The situation in the temporarily occupied Crimea continues to deteriorate. The peninsula is under threat of becoming an isolated and militarized territory, where human rights and freedoms are neglected and people live in fear of repression and prosecution.

The Russian Federation brags about economic and social progress in Crimea yet so far it has denied access for the UN Human Rights Monitoring Mission to the peninsula. The simple question is: if the situation is so good, why one would deny the verification by the UN?

There is also an ongoing militarization of Crimea. In its resolution 73/194 the General Assembly urged the Russian Federation to stop such activities and withdraw its military forces from the peninsula.

What did Russia do in response?

Exactly the opposite.

As President Poroshenko said in the GA hall less than a month ago: “one cannot exclude eventual deployment of nuclear weapons in the peninsula. The infrastructure is already there, and Russia has used the past five years to restore and modernize it… It turns Crimea into a launch pad for its missiles. Does anybody still have illusions about why Russia had done everything to ruin the INF Treaty?”

Mr. President,

In conclusion of my rather prolonged intervention I hope that everyone present here leaves this room with a renewed sense and appreciation of the fact that without addressing the fundamentals we can go on forever discussing consequences of some illegal and unlawful actions but not being able to do anything about it. This is the area where actual implementation and not just preaching of virtues of preventive diplomacy can significantly strengthen the Security Council performance in maintenance of international peace and security.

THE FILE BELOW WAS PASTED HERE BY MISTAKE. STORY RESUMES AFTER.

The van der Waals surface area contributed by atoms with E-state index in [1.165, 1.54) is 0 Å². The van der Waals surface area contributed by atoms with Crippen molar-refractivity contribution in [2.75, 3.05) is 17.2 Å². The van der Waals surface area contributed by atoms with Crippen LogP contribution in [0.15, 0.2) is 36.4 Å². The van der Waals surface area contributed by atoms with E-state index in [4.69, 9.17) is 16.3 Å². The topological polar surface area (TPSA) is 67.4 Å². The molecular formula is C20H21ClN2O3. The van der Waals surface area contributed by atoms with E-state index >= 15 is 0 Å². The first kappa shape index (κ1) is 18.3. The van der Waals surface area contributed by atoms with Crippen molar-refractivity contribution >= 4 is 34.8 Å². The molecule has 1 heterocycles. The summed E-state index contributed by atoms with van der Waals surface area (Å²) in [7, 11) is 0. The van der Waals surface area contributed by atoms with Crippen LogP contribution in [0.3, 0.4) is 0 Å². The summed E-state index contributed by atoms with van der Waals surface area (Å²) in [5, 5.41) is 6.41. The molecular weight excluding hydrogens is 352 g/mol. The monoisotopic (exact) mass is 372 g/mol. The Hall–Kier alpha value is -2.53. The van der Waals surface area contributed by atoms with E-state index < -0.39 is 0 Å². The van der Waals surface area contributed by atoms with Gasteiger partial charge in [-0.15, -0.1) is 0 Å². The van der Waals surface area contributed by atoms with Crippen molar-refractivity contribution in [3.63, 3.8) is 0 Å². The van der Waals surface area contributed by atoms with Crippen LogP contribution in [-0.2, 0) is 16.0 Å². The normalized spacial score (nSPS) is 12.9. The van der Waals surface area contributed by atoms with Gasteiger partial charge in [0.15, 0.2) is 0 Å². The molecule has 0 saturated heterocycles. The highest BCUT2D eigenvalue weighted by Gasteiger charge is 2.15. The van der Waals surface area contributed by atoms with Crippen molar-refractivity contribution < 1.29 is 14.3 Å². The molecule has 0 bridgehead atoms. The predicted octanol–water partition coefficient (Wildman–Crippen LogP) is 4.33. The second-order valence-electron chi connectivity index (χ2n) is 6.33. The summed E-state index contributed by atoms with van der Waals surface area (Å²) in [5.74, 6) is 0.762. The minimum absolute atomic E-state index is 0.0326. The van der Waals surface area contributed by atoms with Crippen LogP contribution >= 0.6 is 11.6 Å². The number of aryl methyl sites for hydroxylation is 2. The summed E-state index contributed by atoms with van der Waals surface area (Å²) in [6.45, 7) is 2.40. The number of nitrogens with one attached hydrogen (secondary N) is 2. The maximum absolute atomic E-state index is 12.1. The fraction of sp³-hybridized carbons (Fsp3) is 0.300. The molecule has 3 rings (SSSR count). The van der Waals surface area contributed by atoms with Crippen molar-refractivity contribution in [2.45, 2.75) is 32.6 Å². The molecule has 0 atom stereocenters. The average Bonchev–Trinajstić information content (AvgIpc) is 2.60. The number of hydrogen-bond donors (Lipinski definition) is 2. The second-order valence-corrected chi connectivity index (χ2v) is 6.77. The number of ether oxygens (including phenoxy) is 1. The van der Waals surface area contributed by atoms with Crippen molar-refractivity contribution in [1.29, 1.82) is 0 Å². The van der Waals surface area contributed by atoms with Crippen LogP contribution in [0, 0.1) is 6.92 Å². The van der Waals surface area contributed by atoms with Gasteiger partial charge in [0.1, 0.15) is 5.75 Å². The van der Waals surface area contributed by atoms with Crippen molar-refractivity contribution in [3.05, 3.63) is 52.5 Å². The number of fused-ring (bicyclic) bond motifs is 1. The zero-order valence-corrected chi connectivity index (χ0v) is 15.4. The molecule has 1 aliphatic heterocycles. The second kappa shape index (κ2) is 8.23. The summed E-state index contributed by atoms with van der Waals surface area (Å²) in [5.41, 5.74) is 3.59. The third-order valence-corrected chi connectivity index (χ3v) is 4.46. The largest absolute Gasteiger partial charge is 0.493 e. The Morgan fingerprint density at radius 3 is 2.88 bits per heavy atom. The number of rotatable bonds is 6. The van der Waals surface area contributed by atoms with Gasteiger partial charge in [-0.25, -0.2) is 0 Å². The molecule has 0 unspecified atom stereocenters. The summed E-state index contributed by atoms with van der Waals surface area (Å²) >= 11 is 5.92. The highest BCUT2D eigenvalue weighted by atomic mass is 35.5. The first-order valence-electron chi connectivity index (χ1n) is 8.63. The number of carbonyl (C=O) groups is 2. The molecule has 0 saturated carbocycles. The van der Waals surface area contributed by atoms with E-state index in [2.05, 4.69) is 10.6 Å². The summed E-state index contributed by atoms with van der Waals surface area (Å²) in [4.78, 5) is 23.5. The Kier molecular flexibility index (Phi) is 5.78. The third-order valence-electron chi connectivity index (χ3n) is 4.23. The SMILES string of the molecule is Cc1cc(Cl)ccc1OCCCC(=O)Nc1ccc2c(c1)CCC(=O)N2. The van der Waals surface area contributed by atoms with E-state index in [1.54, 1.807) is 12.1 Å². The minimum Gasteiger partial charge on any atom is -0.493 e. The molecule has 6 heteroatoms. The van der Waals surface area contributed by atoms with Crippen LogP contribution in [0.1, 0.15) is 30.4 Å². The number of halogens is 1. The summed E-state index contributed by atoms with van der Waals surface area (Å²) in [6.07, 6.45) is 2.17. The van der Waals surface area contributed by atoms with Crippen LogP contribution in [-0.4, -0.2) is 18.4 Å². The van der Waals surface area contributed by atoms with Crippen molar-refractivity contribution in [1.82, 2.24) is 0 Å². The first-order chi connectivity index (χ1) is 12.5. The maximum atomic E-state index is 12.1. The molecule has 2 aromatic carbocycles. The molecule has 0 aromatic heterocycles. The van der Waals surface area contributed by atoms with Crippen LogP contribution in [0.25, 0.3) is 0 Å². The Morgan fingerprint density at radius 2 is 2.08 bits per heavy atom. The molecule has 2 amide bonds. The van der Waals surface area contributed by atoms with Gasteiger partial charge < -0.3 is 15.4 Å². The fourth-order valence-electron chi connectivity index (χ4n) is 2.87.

Secondly, I call on all Council members to abide by the principle that there can be no justification for the veto use when matters of gross violations of human rights are under consideration.

Thirdly, we all have to make an effort to combat the appeal of post-truth discussions, no matter how attached we are to our emotional beliefs, personal preferences and subjective perceptions, and instead focus on facts and norms.

Fourthly, which may be the most important aspect, there is a need for a profound and genuine change in attitudes, approaches, practices of how the UN family conducts its business. I’ve been dealing with the UN issues for over 20 years already (just accidentally I recently found among my things a UN pass when I was a member of our delegation at the elections to the UN Security Council in 1999). As you can see, the only significant difference between that pass and the current is the change of color from red to blue (apart from me getting older). It is emblematic of how the UN has not really evolved and reformed despite some cosmetic changes in the appearance.

It is up to us to bring about that change.

Finally, recalling my reference to the capturing of Ukrainian ships and sailors I would like to introduce Ms. Olha Oprysko, daughter of one of the captured servicemen. Today we have a unique opportunity to hear firsthand from her about efforts of Ukrainian women to achieve safe return of the Ukrainian prisoners of war. She is here in New York to participate in relevant events in conjunction with the work of the Commission on the Status of Women. I invite her to take the floor.

I thank you.